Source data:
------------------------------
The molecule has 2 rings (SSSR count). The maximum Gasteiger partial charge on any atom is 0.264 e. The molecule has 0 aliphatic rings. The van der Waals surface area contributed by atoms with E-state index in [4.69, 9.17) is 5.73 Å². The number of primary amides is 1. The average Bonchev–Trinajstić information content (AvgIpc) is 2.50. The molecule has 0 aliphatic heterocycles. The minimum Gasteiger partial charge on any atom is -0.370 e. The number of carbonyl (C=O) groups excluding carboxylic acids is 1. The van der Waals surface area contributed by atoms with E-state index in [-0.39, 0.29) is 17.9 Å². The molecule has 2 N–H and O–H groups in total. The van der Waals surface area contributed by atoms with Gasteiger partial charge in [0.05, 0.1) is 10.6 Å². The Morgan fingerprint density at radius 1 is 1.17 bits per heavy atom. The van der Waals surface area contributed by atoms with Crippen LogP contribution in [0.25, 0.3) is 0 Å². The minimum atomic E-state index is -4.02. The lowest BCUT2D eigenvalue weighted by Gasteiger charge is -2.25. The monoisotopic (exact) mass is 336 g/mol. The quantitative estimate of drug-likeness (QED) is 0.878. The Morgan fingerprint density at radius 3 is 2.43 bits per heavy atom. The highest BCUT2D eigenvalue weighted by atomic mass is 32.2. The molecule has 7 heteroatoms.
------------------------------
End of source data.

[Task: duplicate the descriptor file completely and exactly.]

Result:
The molecule has 2 rings (SSSR count). The maximum Gasteiger partial charge on any atom is 0.264 e. The molecule has 0 aliphatic rings. The van der Waals surface area contributed by atoms with E-state index in [4.69, 9.17) is 5.73 Å². The number of primary amides is 1. The average Bonchev–Trinajstić information content (AvgIpc) is 2.50. The molecule has 0 aliphatic heterocycles. The minimum Gasteiger partial charge on any atom is -0.370 e. The number of carbonyl (C=O) groups excluding carboxylic acids is 1. The van der Waals surface area contributed by atoms with E-state index in [-0.39, 0.29) is 17.9 Å². The molecule has 2 N–H and O–H groups in total. The van der Waals surface area contributed by atoms with Gasteiger partial charge in [0.05, 0.1) is 10.6 Å². The Morgan fingerprint density at radius 1 is 1.17 bits per heavy atom. The van der Waals surface area contributed by atoms with Crippen LogP contribution in [0.25, 0.3) is 0 Å². The minimum atomic E-state index is -4.02. The lowest BCUT2D eigenvalue weighted by Gasteiger charge is -2.25. The monoisotopic (exact) mass is 336 g/mol. The quantitative estimate of drug-likeness (QED) is 0.878. The Morgan fingerprint density at radius 3 is 2.43 bits per heavy atom. The highest BCUT2D eigenvalue weighted by atomic mass is 32.2. The molecule has 7 heteroatoms.